March has been a busy month for Boeing – one which saw the maiden flight of the company’s third new biofuel-capable 747-8 intercontinental plane and new patent filings for quieter, less disruptive passenger planes.
The 747-8 completed its inaugural flight last Sunday, after spending four hours and 25 minutes of flight maneuvers not usually associated with a first flight. This was the first of many upcoming flights planned as the luxury flier completes the roughly 600 hours of mandatory test time required for FAA certification (Wired provided an in-depth look at “the brains of the 787 test flight” a year ago, which highlights the hows and whys of the testing process).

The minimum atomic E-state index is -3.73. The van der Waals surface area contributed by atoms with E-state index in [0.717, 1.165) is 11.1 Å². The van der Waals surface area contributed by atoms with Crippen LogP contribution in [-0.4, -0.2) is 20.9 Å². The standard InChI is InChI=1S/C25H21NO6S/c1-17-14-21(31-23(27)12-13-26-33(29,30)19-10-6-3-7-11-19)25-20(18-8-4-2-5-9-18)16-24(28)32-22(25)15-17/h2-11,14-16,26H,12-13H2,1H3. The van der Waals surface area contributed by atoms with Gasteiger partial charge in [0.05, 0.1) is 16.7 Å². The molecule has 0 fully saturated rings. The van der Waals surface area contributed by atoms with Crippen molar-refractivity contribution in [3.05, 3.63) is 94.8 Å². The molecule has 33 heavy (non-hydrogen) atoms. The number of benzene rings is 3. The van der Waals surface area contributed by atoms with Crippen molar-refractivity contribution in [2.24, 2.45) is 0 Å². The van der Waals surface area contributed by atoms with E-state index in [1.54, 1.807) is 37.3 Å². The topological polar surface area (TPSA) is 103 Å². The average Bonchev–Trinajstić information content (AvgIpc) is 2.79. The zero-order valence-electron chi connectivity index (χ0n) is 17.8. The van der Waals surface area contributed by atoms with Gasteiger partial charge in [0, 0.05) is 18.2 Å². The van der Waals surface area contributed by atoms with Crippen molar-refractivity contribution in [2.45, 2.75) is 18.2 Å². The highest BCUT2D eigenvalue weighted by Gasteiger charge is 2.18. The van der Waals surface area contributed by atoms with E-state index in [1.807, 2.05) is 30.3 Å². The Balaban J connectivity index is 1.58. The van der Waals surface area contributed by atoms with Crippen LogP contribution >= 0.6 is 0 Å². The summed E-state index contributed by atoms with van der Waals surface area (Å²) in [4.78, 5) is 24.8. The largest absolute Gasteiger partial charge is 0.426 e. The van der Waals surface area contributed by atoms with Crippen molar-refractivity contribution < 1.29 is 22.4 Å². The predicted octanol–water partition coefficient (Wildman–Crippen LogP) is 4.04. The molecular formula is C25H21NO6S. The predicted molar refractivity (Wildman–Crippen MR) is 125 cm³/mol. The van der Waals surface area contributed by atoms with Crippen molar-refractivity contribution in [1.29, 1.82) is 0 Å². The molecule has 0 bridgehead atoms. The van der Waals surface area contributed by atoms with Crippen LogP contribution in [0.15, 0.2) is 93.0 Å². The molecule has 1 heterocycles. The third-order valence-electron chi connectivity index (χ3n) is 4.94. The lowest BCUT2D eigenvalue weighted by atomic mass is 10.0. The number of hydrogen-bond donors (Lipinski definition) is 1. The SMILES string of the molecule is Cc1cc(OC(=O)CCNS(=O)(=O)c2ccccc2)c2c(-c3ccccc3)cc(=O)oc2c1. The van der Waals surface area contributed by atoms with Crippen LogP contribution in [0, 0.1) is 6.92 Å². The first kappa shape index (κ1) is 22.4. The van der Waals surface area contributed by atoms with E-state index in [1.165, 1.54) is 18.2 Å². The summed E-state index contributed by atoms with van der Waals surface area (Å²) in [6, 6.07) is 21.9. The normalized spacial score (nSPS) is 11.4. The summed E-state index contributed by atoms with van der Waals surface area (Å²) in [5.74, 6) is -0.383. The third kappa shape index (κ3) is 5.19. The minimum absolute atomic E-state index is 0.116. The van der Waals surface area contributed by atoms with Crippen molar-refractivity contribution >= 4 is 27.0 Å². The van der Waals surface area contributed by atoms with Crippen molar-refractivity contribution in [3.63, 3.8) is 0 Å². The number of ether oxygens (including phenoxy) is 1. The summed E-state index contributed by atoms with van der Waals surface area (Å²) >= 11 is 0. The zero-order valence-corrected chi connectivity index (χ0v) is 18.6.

Those patents for quieter new planes I mentioned above? Take a look below.
This wild, forward-swept wing design minimizes turbulence and positions the plane’s engines above the wings or rear section of the plane (between two vertical tails). A patent for the design was issued March 8th, on applications filed in 2006 and 2007. The thinking behind the design is that conventional engine placements under the wings puts nothing between noise and the ground, and actually serves to deflect sound off of the wings toward the ground. Boeing notes a similar issue with heat, which can be a problem for military aircraft trying to avoid heat-seeking ground attacks.
No word on when forward-swept sexy planes would be shuttling people around commercially – but considering the long life cycle of airline fleets and their highly rebuildable nature, it probably won’t be soon.